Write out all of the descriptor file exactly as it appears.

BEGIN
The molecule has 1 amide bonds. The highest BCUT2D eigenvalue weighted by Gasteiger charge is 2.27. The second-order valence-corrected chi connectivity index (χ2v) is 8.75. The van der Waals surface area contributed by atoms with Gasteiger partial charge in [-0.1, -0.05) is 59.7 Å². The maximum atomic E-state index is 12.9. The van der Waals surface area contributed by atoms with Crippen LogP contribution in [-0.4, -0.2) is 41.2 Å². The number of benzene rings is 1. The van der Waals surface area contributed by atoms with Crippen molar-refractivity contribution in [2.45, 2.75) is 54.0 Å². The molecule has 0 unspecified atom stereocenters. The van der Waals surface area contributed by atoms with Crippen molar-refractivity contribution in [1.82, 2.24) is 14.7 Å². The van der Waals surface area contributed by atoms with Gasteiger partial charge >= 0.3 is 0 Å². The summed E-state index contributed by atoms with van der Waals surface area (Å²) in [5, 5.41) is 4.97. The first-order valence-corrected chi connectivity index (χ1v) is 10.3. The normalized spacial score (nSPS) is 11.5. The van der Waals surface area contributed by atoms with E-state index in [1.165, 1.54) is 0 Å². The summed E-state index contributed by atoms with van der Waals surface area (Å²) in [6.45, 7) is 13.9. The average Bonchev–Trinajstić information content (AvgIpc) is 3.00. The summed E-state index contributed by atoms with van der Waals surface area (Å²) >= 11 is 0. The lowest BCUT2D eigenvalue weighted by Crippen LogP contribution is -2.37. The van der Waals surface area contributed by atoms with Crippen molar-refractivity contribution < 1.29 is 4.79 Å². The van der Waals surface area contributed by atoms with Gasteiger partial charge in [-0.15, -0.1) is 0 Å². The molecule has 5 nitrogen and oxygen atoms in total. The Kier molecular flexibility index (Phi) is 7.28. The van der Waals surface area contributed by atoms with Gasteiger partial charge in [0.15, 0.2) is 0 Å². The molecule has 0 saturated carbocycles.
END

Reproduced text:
The molecule has 1 amide bonds. The highest BCUT2D eigenvalue weighted by Gasteiger charge is 2.27. The second-order valence-corrected chi connectivity index (χ2v) is 8.75. The van der Waals surface area contributed by atoms with Gasteiger partial charge in [-0.1, -0.05) is 59.7 Å². The maximum atomic E-state index is 12.9. The van der Waals surface area contributed by atoms with Crippen LogP contribution in [-0.4, -0.2) is 41.2 Å². The number of benzene rings is 1. The van der Waals surface area contributed by atoms with Crippen molar-refractivity contribution in [2.45, 2.75) is 54.0 Å². The molecule has 0 unspecified atom stereocenters. The van der Waals surface area contributed by atoms with Crippen molar-refractivity contribution in [1.82, 2.24) is 14.7 Å². The van der Waals surface area contributed by atoms with Gasteiger partial charge >= 0.3 is 0 Å². The summed E-state index contributed by atoms with van der Waals surface area (Å²) in [5, 5.41) is 4.97. The first-order valence-corrected chi connectivity index (χ1v) is 10.3. The normalized spacial score (nSPS) is 11.5. The van der Waals surface area contributed by atoms with E-state index in [1.165, 1.54) is 0 Å². The summed E-state index contributed by atoms with van der Waals surface area (Å²) in [6.45, 7) is 13.9. The average Bonchev–Trinajstić information content (AvgIpc) is 3.00. The summed E-state index contributed by atoms with van der Waals surface area (Å²) >= 11 is 0. The lowest BCUT2D eigenvalue weighted by Crippen LogP contribution is -2.37. The van der Waals surface area contributed by atoms with Crippen molar-refractivity contribution < 1.29 is 4.79 Å². The van der Waals surface area contributed by atoms with Gasteiger partial charge in [-0.15, -0.1) is 0 Å². The molecule has 5 nitrogen and oxygen atoms in total. The Kier molecular flexibility index (Phi) is 7.28. The van der Waals surface area contributed by atoms with Gasteiger partial charge in [0.15, 0.2) is 0 Å². The molecule has 0 saturated carbocycles.